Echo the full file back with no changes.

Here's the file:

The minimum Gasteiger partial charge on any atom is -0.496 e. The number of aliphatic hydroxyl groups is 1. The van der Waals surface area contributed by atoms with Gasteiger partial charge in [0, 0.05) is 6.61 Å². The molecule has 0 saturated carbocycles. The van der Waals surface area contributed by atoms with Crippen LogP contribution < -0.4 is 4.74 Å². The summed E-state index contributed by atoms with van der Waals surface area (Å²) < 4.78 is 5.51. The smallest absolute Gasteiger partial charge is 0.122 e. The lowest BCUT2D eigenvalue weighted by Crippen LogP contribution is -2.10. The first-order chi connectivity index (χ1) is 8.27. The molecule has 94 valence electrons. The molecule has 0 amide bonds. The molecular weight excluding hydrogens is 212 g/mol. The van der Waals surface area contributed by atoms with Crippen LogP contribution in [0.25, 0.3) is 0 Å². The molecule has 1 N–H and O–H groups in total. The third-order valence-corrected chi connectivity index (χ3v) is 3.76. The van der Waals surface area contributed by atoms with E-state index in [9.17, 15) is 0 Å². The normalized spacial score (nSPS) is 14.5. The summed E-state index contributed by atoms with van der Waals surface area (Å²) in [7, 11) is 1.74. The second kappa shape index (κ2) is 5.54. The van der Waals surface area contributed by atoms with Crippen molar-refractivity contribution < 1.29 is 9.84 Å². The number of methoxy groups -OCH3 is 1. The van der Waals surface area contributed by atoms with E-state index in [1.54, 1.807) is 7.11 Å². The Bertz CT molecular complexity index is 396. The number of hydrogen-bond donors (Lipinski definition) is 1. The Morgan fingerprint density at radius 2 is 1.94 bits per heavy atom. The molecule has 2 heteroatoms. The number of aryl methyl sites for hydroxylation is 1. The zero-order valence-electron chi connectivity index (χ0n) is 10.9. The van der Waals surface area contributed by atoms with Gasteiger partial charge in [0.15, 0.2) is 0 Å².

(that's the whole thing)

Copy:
The minimum Gasteiger partial charge on any atom is -0.496 e. The number of aliphatic hydroxyl groups is 1. The van der Waals surface area contributed by atoms with Gasteiger partial charge in [0, 0.05) is 6.61 Å². The molecule has 0 saturated carbocycles. The van der Waals surface area contributed by atoms with Crippen LogP contribution < -0.4 is 4.74 Å². The summed E-state index contributed by atoms with van der Waals surface area (Å²) < 4.78 is 5.51. The smallest absolute Gasteiger partial charge is 0.122 e. The lowest BCUT2D eigenvalue weighted by Crippen LogP contribution is -2.10. The first-order chi connectivity index (χ1) is 8.27. The molecule has 94 valence electrons. The molecule has 0 amide bonds. The molecular weight excluding hydrogens is 212 g/mol. The van der Waals surface area contributed by atoms with Crippen LogP contribution in [0.25, 0.3) is 0 Å². The molecule has 1 N–H and O–H groups in total. The third-order valence-corrected chi connectivity index (χ3v) is 3.76. The van der Waals surface area contributed by atoms with E-state index in [9.17, 15) is 0 Å². The normalized spacial score (nSPS) is 14.5. The summed E-state index contributed by atoms with van der Waals surface area (Å²) in [7, 11) is 1.74. The second kappa shape index (κ2) is 5.54. The van der Waals surface area contributed by atoms with Crippen molar-refractivity contribution < 1.29 is 9.84 Å². The number of methoxy groups -OCH3 is 1. The van der Waals surface area contributed by atoms with E-state index in [1.54, 1.807) is 7.11 Å². The Bertz CT molecular complexity index is 396. The number of hydrogen-bond donors (Lipinski definition) is 1. The Morgan fingerprint density at radius 2 is 1.94 bits per heavy atom. The molecule has 2 heteroatoms. The number of aryl methyl sites for hydroxylation is 1. The zero-order valence-electron chi connectivity index (χ0n) is 10.9. The van der Waals surface area contributed by atoms with Gasteiger partial charge in [0.15, 0.2) is 0 Å².